php composer.phar require [--dev] [--prefer-source] [--prefer-dist] [--no-progress] [--no-update] [--update-no-dev] [--update-with-dependencies] [packages1] ... [packagesN]
Interesting options
Option Description
--prefer-source Forces installation from package sources when possible, including VCS information
--prefer-dist Forces installation from package dist even for dev versions
--no-progress Removes output download progress
--no-update Disables the automatic update of the dependencies
--update-with-dependencies Allows inherited dependencies to be updated with explicit dependencies

The search command searches for packages by its name.

$> php composer.phar search symfony composer

can return to you a list like this:

symfony/assetic-bundle Integrates Assetic into Symfony2
symfony/monolog-bundle Symfony MonologBundle
ezsystems/ngsymfonytools-bundle Bundle of the legacy netgen/ngsymfonytools extension
symfony-cmf/routing Extends the Symfony2 routing component for dynamic routes and chaining several routers
doctrine/doctrine-bundle Symfony DoctrineBundle
nelmio/cors-bundle Adds CORS (Cross-Origin Resource Sharing) headers support in your Symfony2 application
tedivm/stash-bundle Incorporates the Stash caching library into Symfony.
egulias/listeners-debug-command-bundle Symfony 2 console command to debug listeners
hautelook/templated-uri-router Symfony2 RFC-6570 compatible router and URL Generator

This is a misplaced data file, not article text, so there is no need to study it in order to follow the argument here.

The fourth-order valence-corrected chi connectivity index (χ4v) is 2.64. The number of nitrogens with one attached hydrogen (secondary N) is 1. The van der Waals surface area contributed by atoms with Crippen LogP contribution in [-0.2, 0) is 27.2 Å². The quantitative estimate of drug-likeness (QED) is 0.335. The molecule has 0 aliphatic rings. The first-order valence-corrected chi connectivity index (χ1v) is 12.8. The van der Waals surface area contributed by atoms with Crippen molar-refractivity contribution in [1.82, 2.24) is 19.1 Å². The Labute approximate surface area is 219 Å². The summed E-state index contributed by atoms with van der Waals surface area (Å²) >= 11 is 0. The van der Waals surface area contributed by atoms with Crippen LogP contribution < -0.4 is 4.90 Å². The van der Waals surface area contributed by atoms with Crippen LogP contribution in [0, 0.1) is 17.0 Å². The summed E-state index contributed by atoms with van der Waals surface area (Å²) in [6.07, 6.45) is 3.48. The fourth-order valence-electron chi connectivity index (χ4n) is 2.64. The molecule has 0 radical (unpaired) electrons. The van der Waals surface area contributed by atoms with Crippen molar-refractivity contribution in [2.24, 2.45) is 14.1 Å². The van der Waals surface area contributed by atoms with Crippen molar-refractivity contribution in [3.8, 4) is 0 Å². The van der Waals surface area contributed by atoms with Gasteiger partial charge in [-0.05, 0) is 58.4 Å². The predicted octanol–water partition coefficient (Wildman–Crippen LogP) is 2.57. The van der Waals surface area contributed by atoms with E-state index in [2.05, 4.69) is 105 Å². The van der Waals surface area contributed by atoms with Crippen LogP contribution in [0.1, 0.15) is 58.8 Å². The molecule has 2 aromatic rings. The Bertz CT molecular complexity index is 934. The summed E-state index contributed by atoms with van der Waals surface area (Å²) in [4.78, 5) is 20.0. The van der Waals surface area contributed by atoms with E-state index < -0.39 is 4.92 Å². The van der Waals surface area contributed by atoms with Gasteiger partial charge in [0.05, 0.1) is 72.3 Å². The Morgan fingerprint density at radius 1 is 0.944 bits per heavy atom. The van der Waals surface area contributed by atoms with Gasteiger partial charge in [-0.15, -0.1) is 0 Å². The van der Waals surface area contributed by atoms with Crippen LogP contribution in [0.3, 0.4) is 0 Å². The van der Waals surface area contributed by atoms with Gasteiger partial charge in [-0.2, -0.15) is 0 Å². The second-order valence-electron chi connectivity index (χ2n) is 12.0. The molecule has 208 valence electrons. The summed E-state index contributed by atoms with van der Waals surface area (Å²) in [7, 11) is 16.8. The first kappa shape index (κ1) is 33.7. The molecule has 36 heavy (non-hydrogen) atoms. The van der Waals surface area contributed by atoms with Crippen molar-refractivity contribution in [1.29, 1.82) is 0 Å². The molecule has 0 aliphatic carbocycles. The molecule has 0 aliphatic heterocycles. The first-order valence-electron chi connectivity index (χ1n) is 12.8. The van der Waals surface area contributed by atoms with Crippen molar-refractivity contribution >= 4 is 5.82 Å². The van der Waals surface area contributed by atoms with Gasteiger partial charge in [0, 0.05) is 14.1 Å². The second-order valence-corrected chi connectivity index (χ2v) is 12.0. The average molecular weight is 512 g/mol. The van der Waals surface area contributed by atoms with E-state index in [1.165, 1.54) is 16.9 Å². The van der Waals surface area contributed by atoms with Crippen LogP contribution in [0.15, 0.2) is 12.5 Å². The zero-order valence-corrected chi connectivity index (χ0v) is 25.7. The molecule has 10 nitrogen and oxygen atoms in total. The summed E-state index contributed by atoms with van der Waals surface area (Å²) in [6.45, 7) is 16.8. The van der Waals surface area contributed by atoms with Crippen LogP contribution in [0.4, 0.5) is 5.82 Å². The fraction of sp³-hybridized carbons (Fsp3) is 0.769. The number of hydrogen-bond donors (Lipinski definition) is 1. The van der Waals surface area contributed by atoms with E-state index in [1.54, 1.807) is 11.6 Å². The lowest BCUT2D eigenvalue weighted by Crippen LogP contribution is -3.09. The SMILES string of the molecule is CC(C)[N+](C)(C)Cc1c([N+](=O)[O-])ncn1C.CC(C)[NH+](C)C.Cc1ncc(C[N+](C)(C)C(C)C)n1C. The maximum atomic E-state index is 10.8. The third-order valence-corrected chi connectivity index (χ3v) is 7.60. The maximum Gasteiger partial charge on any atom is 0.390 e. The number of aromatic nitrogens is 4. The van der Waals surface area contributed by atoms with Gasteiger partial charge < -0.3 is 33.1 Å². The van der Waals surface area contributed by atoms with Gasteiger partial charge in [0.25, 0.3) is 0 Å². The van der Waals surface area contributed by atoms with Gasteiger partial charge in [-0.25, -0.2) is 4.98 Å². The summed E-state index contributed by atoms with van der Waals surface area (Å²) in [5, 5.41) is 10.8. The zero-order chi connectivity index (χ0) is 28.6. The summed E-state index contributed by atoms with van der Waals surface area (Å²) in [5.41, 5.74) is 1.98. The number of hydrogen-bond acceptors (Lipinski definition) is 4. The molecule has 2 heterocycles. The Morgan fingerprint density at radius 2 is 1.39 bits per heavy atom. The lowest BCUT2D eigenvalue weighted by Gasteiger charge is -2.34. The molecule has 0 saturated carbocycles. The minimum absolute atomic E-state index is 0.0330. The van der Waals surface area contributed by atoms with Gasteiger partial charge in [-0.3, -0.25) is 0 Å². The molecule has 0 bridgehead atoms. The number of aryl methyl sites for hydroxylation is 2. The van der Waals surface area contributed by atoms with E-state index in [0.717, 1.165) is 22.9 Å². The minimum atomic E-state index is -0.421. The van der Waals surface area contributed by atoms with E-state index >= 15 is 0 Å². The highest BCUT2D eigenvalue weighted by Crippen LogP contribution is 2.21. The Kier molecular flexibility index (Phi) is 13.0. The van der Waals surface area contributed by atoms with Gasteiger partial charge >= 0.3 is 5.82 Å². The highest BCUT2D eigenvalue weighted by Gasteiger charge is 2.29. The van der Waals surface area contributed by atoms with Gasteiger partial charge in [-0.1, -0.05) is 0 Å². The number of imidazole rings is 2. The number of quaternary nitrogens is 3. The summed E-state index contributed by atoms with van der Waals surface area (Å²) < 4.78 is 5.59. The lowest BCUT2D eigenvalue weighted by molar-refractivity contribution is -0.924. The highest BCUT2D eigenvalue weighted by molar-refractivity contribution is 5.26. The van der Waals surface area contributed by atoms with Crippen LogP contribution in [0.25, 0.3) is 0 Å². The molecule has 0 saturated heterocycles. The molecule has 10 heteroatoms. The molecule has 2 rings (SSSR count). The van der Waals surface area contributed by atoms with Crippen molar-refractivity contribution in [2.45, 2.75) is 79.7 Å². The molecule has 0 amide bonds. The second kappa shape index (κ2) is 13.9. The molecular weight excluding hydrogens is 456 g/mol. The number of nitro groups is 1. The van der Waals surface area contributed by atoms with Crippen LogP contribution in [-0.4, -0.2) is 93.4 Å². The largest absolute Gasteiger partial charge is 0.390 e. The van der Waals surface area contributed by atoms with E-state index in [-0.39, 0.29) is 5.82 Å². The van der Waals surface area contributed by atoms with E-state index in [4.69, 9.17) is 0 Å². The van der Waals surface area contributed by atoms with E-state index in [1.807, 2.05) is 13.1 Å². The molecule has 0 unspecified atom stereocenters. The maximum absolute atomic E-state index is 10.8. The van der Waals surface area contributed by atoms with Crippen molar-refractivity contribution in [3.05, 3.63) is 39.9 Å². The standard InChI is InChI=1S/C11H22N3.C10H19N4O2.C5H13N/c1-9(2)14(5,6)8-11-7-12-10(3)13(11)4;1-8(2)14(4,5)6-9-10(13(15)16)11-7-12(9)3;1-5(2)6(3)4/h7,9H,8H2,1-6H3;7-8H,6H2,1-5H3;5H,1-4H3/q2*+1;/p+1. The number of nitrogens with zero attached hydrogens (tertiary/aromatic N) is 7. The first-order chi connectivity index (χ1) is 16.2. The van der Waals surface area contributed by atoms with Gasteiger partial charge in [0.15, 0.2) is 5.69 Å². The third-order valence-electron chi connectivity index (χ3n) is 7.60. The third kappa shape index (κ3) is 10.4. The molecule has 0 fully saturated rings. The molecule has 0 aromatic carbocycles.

hautelook/templated-uri-bundle Symfony2 Bundle that provides a RFC-6570 compatible router and URL Generator.
symfony/swiftmailer-bundle Symfony SwiftmailerBundle
white-october/pagerfanta-bundle Bundle to use Pagerfanta with Symfony2
symfony/icu Contains an excerpt of the ICU data and classes to load it.
symfony/symfony The Symfony PHP framework
sensio/distribution-bundle The base bundle for the Symfony Distributions
symfony/symfony The Symfony PHP framework
symfony/console Symfony Console Component
symfony/filesystem Symfony Filesystem Component
symfony/finder Symfony Finder Component
symfony/process Symfony Process Component
symfony/yaml Symfony Yaml Component
symfony/translation Symfony Translation Component
symfony/debug Symfony Debug Component
symfony/routing Symfony Routing Component
symfony/icu Contains an excerpt of the ICU data to be used with symfony/intl.
symfony/config Symfony Config Component
symfony/validator Symfony Validator Component
symfony/stopwatch Symfony Stopwatch Component
symfony-cmf/symfony-cmf Symfony Content Management Framework


The validate command validates a given composer.json.

 $> php composer.phar validate [--no-check-all] [file]
Interesting options
option description
--no-check-all Do not perform complete validation
--profile Display timing and memory usage info
--working-dir (-d) If specified, use the given directory as a working directory

Automate installation

Note that you can add some scripts to the Composer dependencies installation.

The available events are :

  • pre-install-cmd
  • post-install-cmd
  • pre-update-cmd
  • post-update-cmd
  • pre-status-cmd
  • post-status-cmd
  • pre-package-install
  • post-package-install
  • pre-package-update
  • post-package-update
  • pre-package-uninstall
  • post-package-uninstall
  • pre-autoload-dump
  • post-autoload-dump
  • post-root-package-install
  • post-create-project-cmd
  • pre-archive-cmd
  • post-archive-cmd


See the Composer documentation about scripts for more information

Read the Docs